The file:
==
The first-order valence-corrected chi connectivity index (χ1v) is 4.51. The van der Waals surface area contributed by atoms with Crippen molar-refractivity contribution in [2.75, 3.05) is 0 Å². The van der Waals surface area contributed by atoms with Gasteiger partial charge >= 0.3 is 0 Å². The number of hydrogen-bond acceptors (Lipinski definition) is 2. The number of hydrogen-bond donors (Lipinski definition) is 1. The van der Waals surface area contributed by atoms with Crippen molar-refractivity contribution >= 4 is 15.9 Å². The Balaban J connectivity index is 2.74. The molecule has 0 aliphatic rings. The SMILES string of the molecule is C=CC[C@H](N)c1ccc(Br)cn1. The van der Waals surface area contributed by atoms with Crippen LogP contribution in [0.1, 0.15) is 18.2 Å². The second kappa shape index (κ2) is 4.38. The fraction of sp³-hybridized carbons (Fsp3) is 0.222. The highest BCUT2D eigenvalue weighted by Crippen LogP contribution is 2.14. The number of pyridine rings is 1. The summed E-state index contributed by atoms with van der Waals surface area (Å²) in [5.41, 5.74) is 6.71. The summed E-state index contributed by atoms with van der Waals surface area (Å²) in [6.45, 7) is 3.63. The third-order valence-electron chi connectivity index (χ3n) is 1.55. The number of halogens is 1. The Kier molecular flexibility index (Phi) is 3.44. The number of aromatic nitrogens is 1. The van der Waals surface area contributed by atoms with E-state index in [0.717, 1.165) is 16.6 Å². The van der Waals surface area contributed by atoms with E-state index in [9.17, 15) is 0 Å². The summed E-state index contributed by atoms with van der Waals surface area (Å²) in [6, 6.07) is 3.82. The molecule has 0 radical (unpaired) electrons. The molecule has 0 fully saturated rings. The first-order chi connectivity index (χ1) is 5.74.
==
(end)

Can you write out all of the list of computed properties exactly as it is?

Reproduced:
The first-order valence-corrected chi connectivity index (χ1v) is 4.51. The van der Waals surface area contributed by atoms with Crippen molar-refractivity contribution in [2.75, 3.05) is 0 Å². The van der Waals surface area contributed by atoms with Gasteiger partial charge >= 0.3 is 0 Å². The number of hydrogen-bond acceptors (Lipinski definition) is 2. The number of hydrogen-bond donors (Lipinski definition) is 1. The van der Waals surface area contributed by atoms with Crippen molar-refractivity contribution >= 4 is 15.9 Å². The Balaban J connectivity index is 2.74. The molecule has 0 aliphatic rings. The SMILES string of the molecule is C=CC[C@H](N)c1ccc(Br)cn1. The van der Waals surface area contributed by atoms with Crippen LogP contribution in [0.1, 0.15) is 18.2 Å². The second kappa shape index (κ2) is 4.38. The fraction of sp³-hybridized carbons (Fsp3) is 0.222. The highest BCUT2D eigenvalue weighted by Crippen LogP contribution is 2.14. The number of pyridine rings is 1. The summed E-state index contributed by atoms with van der Waals surface area (Å²) in [5.41, 5.74) is 6.71. The summed E-state index contributed by atoms with van der Waals surface area (Å²) in [6.45, 7) is 3.63. The third-order valence-electron chi connectivity index (χ3n) is 1.55. The number of halogens is 1. The Kier molecular flexibility index (Phi) is 3.44. The number of aromatic nitrogens is 1. The van der Waals surface area contributed by atoms with E-state index in [0.717, 1.165) is 16.6 Å². The van der Waals surface area contributed by atoms with E-state index in [9.17, 15) is 0 Å². The summed E-state index contributed by atoms with van der Waals surface area (Å²) in [6, 6.07) is 3.82. The molecule has 0 radical (unpaired) electrons. The molecule has 0 fully saturated rings. The first-order chi connectivity index (χ1) is 5.74.